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The beauty of the Dragon Tongue bean is that you can eat the whole bean–even raw! The colors of its flesh indicate its age: purple speckles signify youth, whereas a mature Dragon Tongue bean would be red and fit only for shelling. When I was at the farmers’ market last week and saw them, I asked the woman working the stall how one would prepare them. She said that the farmer loved to roast them, which surprised me, as I had never really heard of roasting fresh wax beans; I asked if they should be blanched first, but, again, she surprised me by saying no. I decided to buy a pound and made them with dinner, following her advice and just roasting them at 375 F for 20 minutes with salt and pepper. They were sweet and crisp, a welcome side dish to sausage, although, as anticipated, their vibrant colors faded in the heat of the oven. When I saw them again at the market this past weekend, I made a beeline for them, but this time I decided to be a little more adventurous in my preparation. Inspired by the green bean section of my favorite Vegetable Literacy, I decided to add grated garlic and a handful of cherry tomatoes to beans before roasting them, and, once everything emerged from the oven, topped it all with torn basil leaves. Since a little acidic burst of flavor never hurt anybody (I think), I sprinkled some red wine vinegar on them, too. The combination is pure summer: sweet, tangy, bright, and fresh. The only problem is that they require you to turn on the oven, which on these 90 F + days is asking quite a lot. I promise they’re worth it, though.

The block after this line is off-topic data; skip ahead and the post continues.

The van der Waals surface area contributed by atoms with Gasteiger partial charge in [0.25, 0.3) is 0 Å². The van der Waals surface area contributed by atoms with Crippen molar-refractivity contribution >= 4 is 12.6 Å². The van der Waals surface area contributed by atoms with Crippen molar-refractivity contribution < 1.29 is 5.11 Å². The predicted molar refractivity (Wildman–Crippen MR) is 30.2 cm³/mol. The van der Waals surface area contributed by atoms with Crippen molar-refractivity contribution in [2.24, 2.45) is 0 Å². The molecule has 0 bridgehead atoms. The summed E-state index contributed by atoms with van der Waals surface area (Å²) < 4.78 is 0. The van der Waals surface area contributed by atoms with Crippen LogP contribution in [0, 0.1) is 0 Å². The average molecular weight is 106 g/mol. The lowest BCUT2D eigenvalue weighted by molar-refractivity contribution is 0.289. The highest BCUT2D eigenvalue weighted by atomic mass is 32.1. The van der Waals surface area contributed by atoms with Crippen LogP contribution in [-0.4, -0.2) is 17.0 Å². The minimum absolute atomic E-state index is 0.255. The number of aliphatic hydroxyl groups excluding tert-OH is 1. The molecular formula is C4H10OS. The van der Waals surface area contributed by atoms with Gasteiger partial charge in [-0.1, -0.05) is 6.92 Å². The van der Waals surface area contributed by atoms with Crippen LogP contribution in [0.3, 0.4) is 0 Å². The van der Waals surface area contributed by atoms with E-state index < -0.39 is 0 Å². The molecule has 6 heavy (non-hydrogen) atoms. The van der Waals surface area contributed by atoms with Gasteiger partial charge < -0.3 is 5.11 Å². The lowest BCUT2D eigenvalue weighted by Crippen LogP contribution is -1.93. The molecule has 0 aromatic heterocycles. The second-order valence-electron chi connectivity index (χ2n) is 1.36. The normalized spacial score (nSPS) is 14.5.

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Roasted Dragon Tongue Beans with Cherry Tomatoes and Basil

Serves 2-4

about 1 pound (around 520 g) Dragon Tongue or other fresh, young wax bean

30 grams (1 ounce) golden and cherry tomatoes, halved

2 garlic cloves, finely grated

2 tablespoons olive oil

sea salt and black pepper, to taste

handful of basil leaves, roughly torn

splash of red wine vinegar (no more than 1 tbsp)

Preheat the oven to 375 F.

Tip and tail the beans, then place in a large bowl. Add the cherry tomatoes, then grate the garlic over the beans and tomatoes. Drizzle the olive oil over the beans and tomatoes. Sprinkle with salt and pepper and toss to coat. Taste and add more salt and pepper as needed.

Roast for 20 minutes, or until the ends of the beans look slightly shriveled and the tomatoes have begun to pucker. Remove from the oven and place on a serving platter. Sprinkle the basil evenly over the beans and tomatoes, then sprinkle with the vinegar. Taste and adjust the seasoning, then serve.

 

One thought on “A Taste of the Oregon Summer

  1. Your trip to Greece should provide a welcome respite from “setting up house”. I think Corvallis has been waiting for you as you seem to have slipped comfortably into its rhythm. Bon voyage ✈️✈️